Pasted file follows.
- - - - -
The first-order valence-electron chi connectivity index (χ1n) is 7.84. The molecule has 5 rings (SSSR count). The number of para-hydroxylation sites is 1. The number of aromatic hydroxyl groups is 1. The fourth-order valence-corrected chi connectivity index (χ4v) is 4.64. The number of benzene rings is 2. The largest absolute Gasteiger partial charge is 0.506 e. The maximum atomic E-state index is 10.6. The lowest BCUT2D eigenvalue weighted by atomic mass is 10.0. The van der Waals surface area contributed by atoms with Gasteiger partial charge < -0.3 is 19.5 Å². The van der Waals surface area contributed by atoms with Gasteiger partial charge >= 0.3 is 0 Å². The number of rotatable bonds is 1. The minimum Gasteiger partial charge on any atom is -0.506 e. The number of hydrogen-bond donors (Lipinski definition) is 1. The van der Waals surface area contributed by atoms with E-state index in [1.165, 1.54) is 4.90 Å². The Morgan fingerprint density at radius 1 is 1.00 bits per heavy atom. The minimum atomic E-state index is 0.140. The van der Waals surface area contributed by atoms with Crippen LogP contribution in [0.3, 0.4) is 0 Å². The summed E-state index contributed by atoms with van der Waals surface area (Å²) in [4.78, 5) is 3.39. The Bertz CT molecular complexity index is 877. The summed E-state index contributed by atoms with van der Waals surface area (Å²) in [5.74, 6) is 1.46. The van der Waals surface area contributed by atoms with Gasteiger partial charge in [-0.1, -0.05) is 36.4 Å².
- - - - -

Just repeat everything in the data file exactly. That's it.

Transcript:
The first-order valence-electron chi connectivity index (χ1n) is 7.84. The molecule has 5 rings (SSSR count). The number of para-hydroxylation sites is 1. The number of aromatic hydroxyl groups is 1. The fourth-order valence-corrected chi connectivity index (χ4v) is 4.64. The number of benzene rings is 2. The largest absolute Gasteiger partial charge is 0.506 e. The maximum atomic E-state index is 10.6. The lowest BCUT2D eigenvalue weighted by atomic mass is 10.0. The van der Waals surface area contributed by atoms with Gasteiger partial charge < -0.3 is 19.5 Å². The van der Waals surface area contributed by atoms with Gasteiger partial charge >= 0.3 is 0 Å². The number of rotatable bonds is 1. The minimum Gasteiger partial charge on any atom is -0.506 e. The number of hydrogen-bond donors (Lipinski definition) is 1. The van der Waals surface area contributed by atoms with E-state index in [1.165, 1.54) is 4.90 Å². The Morgan fingerprint density at radius 1 is 1.00 bits per heavy atom. The minimum atomic E-state index is 0.140. The van der Waals surface area contributed by atoms with Crippen LogP contribution in [0.3, 0.4) is 0 Å². The summed E-state index contributed by atoms with van der Waals surface area (Å²) in [4.78, 5) is 3.39. The Bertz CT molecular complexity index is 877. The summed E-state index contributed by atoms with van der Waals surface area (Å²) in [5.74, 6) is 1.46. The van der Waals surface area contributed by atoms with Gasteiger partial charge in [-0.1, -0.05) is 36.4 Å².